LINKS
2016-10-01 / Dishing

Hard Pressed

Maggie Anderson | photos by Matt Fern

Adam Redding’s eye is peeled while driving the many miles he logs each week between his cidery in Bellefonte, storage facility in Adams County, home in State College, and his “day job” as a scientist for a water technology company near Pittsburgh.  He’s on the lookout for apples, especially from abandoned trees along old country roads where some heirloom varieties may still be fruiting and ripening long after the folks who planted the tree moved away. He travels with a fruit-picking bag that he straps on when he finds an old apple or crabapple tree and collects as many as he can reach.  It takes a lot of apples to make cider — about 50 for a gallon — and the wider the variety the more complex his finished product will be.

Redding’s 5-year-old business, Good Intent Cider, is tucked into a gritty former industrial zone on the edge of Bellefonte between Spring Creek and a limestone cliff. The sun hits the outdoor patio and dapples through trees that are gently dropping golden leaves onto patrons sitting at tables outside, sipping cider while they sample some local cheese. Redding and his wife Jenn started the business in 2011, after Adam was inspired to make cider at a weeklong Cornell Ag Extension workshop in 2010.

“The first two days were devoted to cider appreciation. We just sampled different ciders, to understand the variation in styles. By day three we were learning the process, and when we all left on day five, we each took home a half gallon of our own cider,” recalls the energetic 39-year-old. His enthusiasm for the craft was contagious. First Jenn caught it, and then his parents fanned it, offering the use of a large home office and part of their garage on Good Intent Road outside Gettysburg.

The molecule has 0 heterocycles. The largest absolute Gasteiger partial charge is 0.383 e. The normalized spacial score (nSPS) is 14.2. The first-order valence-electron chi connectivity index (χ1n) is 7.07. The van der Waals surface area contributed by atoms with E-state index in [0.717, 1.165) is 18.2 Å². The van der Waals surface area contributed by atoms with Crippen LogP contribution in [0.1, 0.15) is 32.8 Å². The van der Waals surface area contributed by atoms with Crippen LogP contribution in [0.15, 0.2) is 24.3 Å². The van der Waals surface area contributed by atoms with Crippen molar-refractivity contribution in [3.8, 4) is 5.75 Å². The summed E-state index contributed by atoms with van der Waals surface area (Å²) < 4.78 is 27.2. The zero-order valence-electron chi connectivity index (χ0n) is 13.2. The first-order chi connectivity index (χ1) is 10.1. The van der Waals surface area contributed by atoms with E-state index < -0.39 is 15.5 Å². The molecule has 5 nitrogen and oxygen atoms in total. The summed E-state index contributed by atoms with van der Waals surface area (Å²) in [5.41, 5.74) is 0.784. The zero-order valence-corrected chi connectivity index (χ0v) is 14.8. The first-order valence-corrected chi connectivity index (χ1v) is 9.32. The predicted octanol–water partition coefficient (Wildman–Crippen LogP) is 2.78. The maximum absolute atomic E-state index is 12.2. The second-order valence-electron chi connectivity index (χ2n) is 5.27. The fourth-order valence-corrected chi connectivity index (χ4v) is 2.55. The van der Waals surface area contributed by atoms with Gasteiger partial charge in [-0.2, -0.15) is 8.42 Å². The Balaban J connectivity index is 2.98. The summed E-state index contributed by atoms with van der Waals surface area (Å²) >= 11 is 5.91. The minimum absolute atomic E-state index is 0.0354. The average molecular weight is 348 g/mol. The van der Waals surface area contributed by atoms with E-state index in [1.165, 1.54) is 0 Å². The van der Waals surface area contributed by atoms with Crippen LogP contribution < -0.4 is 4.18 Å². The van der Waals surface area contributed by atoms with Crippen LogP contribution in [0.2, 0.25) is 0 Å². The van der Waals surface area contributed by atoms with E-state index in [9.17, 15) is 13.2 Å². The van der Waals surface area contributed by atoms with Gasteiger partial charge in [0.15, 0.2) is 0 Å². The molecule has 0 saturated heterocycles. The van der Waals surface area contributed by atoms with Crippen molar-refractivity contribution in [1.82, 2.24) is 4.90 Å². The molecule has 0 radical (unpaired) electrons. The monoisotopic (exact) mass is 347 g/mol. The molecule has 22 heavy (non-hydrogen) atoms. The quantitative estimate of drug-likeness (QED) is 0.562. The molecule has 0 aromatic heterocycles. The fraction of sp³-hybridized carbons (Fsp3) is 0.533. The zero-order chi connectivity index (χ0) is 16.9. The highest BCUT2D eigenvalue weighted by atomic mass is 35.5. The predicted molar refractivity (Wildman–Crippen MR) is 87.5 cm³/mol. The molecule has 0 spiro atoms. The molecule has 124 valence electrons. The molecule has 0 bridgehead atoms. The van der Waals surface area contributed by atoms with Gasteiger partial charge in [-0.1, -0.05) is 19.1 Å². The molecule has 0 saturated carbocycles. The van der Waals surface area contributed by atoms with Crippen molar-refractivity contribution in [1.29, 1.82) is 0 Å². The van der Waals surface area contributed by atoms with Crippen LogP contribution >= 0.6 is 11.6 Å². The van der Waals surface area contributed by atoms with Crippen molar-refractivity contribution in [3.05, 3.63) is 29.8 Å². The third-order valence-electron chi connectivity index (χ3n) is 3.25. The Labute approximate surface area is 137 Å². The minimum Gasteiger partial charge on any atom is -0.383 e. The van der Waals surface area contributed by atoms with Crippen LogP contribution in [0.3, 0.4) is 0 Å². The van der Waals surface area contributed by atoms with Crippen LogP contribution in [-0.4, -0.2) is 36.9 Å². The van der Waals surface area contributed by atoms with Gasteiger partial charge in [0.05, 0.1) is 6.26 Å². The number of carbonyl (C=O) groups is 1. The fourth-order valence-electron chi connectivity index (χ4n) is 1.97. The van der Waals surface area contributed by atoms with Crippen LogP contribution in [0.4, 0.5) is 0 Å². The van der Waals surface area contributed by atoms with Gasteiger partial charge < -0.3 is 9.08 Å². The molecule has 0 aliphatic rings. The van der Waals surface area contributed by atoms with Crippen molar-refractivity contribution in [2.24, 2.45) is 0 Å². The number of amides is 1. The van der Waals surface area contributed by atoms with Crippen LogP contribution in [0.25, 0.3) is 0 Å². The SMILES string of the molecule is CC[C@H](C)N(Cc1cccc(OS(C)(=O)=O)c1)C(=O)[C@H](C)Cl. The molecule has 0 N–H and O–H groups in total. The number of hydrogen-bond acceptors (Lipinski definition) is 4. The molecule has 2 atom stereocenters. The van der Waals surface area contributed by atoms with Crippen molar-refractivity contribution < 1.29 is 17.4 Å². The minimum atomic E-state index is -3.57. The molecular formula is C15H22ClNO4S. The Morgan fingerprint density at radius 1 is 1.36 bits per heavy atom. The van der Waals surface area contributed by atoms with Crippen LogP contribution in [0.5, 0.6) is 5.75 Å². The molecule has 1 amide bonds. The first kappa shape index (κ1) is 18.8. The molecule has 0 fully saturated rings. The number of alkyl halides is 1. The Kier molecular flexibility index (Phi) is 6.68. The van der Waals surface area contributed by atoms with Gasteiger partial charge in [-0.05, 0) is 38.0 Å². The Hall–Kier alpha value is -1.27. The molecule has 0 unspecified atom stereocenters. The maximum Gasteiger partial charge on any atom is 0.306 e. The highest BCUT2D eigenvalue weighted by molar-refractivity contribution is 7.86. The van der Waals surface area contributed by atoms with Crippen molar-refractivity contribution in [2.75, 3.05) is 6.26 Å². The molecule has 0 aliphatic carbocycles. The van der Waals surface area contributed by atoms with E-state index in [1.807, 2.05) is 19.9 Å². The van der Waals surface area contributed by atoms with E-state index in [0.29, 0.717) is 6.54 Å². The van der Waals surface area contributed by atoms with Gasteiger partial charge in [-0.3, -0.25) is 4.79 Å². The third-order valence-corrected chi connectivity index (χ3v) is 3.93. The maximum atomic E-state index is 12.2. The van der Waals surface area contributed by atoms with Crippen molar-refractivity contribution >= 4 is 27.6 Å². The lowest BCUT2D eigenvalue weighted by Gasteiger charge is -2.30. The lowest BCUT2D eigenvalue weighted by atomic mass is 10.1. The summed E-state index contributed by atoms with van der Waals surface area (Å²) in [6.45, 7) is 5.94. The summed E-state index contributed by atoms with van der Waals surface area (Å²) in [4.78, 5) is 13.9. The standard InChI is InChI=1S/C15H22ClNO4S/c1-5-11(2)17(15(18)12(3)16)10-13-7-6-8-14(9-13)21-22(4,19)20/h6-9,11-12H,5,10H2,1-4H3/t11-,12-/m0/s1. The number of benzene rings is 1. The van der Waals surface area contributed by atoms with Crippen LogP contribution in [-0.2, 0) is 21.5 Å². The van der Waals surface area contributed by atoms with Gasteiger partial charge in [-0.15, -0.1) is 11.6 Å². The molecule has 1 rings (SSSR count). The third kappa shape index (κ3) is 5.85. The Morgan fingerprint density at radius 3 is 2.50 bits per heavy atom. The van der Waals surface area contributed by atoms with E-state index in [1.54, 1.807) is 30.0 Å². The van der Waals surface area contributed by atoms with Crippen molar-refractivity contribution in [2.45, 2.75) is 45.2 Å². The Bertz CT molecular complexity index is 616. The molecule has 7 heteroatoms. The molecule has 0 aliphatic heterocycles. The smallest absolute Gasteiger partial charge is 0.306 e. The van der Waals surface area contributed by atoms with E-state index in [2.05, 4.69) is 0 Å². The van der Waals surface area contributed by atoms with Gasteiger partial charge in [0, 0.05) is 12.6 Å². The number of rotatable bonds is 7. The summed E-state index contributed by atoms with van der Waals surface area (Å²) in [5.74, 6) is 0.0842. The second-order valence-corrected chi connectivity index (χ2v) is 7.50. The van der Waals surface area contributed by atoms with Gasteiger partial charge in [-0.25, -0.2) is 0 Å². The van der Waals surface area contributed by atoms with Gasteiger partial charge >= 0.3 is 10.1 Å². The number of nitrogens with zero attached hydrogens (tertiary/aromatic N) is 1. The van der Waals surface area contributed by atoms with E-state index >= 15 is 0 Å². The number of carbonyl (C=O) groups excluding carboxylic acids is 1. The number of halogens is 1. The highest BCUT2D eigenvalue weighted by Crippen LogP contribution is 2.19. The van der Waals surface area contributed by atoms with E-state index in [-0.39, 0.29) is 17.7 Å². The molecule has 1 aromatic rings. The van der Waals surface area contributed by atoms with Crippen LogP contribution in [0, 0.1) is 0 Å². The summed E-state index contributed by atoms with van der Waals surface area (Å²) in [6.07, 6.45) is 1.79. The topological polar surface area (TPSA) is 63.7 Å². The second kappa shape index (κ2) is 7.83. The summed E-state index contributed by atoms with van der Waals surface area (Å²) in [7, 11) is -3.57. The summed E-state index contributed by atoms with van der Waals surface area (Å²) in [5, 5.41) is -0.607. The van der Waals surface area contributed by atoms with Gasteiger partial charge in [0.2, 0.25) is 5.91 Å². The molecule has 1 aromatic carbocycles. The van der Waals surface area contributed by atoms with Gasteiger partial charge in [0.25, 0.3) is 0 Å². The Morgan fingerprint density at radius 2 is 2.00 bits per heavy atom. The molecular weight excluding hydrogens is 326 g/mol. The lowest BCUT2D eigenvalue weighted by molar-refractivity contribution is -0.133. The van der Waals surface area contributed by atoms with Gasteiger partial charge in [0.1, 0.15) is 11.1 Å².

While Good Intent LLC is still housed there, where the bottles are warehoused, the production has moved north to Bellefonte, to what is quickly becoming the new regional drinking capital of Centre County. The cidery tasting room, Big Spring Spirits, Happy Valley Vineyard & Winery’s new restaurant and tasting room in the former Café on the Park, along with the upcoming revival of the brewery at the Gamble Mill can and will provide a full-blown array of alcohol options, all within crawling distance.    

Apples are Pennsylvania’s fourth largest agricultural crop, and our state ranks fourth in the nation in terms of apple production, with 35 percent grown for a fresh market dominated by Gala, Honeycrisp and the ubiquitous and undelicious Red Delicious. Lesser known and heirloom varieties like Smokehouse, Crimson Crisp and Ozark Gold can be found at our local apple orchards — Harner Farm and Way Fruit Farm — and at our many area farmers markets.

Redding typically presses cider three times a year in 600-gallon batches, starting the first batch around Thanksgiving. The main apple that Redding uses is GoldRush®, a newer apple developed at Purdue in the early 1970s that is disease resistant. He procures the apples from two growers in Adams County, the undisputed apple capital of PA with 20,000 acres in fruit production. GoldRush® is his go-to variety due to its late harvest date and remarkable keeping qualities. Two years ago he planted 200 Wickson trees, a large crabapple that he adds to certain ciders for various effects.

The tasting room in Bellefonte typically has 7 to 10 different ciders available for tasting. Eight seasonal ciders are on tap, and the standard varieties are poured from bottles. The cider flight is the place to start on your first visit. A sampling of four different ciders, in 2½-ounce portions, costs $6 and gives you the overview you need to be able to order a glass of your favorite for $4.